VP lays wreath on Tomb of the Unknowns for Veterans Day
The troops marched in to shouted commands, their movements synchronized. They stop, then near silence — not a sound but the wind. A series of 19 ear-splitting cannon blasts shattered the air as Vice President Joe Biden stepped up to shake hands with Major General Karl Horst.
Welcome to Veterans Day at Arlington Memorial Cemetery, where more than 300,000 U.S. veterans are buried. On November 11 (11/11) each year, Americans honor their troops, especially remembering those who have died serving their country.
"Men [and women] serve their country and put their lives up on the line to keep you free," Dennis Portwood, 70, of Frederick, Maryland, told the Scholastic Kids Press Corps.
Portword, who spent six years in the U.S. Coast Guard, joined a crowd of veterans who attended the annual ceremony. This year, Vice President Biden laid a wreath on the Tomb of the Unknowns, taking the place of the President who is at an international economic summit in Japan. The Tomb represents all the Americans who have died in battle, but could not be identified.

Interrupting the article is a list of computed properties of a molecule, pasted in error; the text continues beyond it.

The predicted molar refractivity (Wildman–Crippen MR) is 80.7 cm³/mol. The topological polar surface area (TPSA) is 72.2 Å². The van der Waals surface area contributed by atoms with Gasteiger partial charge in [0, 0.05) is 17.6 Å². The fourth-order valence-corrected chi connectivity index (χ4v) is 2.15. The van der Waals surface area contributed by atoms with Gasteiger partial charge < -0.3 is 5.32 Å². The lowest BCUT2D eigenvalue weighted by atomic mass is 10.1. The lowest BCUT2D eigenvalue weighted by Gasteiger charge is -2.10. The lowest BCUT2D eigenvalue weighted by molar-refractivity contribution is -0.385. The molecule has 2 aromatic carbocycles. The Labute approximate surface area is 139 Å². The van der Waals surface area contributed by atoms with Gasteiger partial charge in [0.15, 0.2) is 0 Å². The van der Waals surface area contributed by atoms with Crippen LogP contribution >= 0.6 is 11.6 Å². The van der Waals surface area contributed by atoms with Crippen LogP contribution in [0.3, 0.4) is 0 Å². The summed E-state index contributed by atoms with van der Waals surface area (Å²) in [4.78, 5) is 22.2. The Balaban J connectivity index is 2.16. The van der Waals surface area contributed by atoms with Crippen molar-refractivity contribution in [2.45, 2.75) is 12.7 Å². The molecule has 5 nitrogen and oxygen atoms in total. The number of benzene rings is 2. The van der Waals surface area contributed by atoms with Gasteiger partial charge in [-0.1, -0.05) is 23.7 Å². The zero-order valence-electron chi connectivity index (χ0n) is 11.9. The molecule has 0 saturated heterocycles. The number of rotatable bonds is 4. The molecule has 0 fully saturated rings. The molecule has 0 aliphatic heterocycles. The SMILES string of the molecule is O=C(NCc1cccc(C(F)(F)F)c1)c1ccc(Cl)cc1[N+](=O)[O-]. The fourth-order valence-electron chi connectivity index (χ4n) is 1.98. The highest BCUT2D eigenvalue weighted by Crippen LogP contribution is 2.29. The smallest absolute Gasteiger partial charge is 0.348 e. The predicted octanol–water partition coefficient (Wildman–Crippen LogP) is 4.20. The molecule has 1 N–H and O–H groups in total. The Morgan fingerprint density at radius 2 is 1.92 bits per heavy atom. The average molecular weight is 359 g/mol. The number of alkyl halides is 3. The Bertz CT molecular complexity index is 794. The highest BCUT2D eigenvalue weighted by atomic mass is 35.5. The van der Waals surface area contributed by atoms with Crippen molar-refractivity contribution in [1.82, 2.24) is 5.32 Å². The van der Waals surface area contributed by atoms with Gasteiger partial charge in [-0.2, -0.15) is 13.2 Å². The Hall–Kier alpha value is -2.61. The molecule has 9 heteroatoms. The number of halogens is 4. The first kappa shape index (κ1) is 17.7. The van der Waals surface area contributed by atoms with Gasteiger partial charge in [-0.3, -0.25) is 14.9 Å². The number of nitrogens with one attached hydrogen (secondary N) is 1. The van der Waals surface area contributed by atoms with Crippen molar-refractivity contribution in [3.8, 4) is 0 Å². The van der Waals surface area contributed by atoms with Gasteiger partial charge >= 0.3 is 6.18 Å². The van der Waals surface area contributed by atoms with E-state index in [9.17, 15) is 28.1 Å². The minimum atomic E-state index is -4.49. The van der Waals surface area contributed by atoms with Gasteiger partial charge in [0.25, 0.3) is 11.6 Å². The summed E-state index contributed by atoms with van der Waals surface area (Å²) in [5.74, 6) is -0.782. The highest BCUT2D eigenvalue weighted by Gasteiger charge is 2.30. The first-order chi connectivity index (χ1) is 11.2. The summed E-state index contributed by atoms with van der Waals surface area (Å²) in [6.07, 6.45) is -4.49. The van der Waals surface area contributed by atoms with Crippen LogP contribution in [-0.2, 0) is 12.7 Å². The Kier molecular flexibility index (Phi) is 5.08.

"War is not something we want to do," said Norm Henninger, 56, a Navy veteran from Ohio. As past national commander of the Army-Navy Union, Henninger helped plan the event, designed to "honor the nation's veterans for their service."
The U.S. Army band played the national anthem and a member of the band, Master Sergeant Allyn Van Patten, played Taps. Leading the band was Sergeant Major Mitchell Spray, 51. Spray was hard to miss with his 17-inch-high bearskin hat atop his head, making him 7 feet, 9 inches tall.
Leading the band on Veterans Day is a special honor, Spray said.
"It's very meaningful," he told the Scholastic Kids Press Corps.
A bugler played Taps after Biden laid the wreath. Next door, at an open-air amphitheater, the Vice President saluted the veterans in a speech, especially those currently fighting in Iraq and Afghanistan.
"Only one percent of America is fighting these wars," Biden said. "One hundred percent of Americans owe them a thank you."
Veterans Day carries a special message, said Bob Cibik, 64, a former Marine sergeant who now teachers physical education in Ohio. He said that young people, even if they don't serve in the military, should volunteer to help their nation in other ways, like feeding the hungry.
"Freedom is not free," he said.
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